A Professor of Religious Studies argues that, in the tornado, Americans experience something that is at once culturally peculiar (the indigenous storm of the national imagination) and religiously primal (the sense of awe before an unpredictable and mysterious power). He also claims that, in an era of climate change, the weather raises the issue of society's complicity in natural disasters—forcing Americans to confront the question of destiny and their control over their own.
Thuesen is insightful and interesting and even witty on a whole range of natural disasters that have struck America in the last three centuries. He’s combed through the frightened and impressionistic newspaper accounts that tend to follow such disasters, and he’s carefully non-demagogic about charting the interpretations of the countless priests and ministers who’ve sought to explain the inexplicable, to rationalize the irrational, and sometimes to weaponize an omni-directional explosion. Thuesen does this without much more than a trace of anger; the little miracle of Tornado God is that it can tell so many stories of credulousness and hypocrisy without becoming embittered by it all. The book will fascinate the many thousands of Americans who live in tornado country and will hear the familiar dolorous klaxon several times this summer (and perhaps be unfortunate enough to hear various clergy members try to make sense of a ten-block swath of devastation). But Tornado God has points of interest for any reader who’s wondered what an ‘act of God’ may or may not say about the deity. And the book arrives on the doorstep of the American hurricane season.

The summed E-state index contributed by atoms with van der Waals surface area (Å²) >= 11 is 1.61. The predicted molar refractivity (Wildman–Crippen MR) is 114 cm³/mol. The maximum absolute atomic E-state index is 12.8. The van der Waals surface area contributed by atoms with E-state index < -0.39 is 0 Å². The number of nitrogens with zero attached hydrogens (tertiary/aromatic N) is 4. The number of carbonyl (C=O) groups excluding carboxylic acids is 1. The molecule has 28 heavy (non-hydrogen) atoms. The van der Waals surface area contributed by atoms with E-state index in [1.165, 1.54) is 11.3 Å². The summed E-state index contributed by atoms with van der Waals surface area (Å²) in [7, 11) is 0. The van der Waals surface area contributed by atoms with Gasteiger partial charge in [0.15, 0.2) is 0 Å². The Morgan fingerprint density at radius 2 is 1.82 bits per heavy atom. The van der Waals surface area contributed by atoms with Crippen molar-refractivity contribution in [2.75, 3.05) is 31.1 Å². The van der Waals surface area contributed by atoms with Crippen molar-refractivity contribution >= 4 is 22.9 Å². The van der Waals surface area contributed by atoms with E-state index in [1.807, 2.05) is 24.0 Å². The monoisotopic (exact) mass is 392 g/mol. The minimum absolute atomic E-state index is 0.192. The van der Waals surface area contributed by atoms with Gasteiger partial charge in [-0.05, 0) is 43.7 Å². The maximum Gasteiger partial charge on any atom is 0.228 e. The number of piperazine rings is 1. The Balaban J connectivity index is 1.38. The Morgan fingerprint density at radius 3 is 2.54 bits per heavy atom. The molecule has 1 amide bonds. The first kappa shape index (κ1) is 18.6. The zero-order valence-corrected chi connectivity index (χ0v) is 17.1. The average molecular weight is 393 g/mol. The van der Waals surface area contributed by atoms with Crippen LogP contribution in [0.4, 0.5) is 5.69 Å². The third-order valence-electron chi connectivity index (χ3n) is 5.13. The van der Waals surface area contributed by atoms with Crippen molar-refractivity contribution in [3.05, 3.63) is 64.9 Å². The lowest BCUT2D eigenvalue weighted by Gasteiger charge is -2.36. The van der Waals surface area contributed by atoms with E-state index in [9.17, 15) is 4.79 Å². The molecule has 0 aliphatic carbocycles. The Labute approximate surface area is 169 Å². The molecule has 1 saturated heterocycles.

The book is a superb work of scholarship, distilling a vast array of work on meteorology, theology and American history. Mr. Thuesen, a professor of religious studies at Indiana University-Purdue University Indianapolis, has a special interest in violent storms, especially tornadoes, and writes about them with narrative skill ... Mr. Thuesen ends his book with a lengthy discussion of religious responses to climate change, and as an account of recent history it’s accurate and helpful.
... insightful and deeply researched ... [Thuesen's] focus on extreme weather and the sublime is particularly interesting given that Americans are far more religious than their counterparts in other wealthy nations. Tornadoes are also much more common in the United States than in other parts of the world, and they occur more frequently in the Bible Belt, the locus of American evangelicalism and Pentecostalism .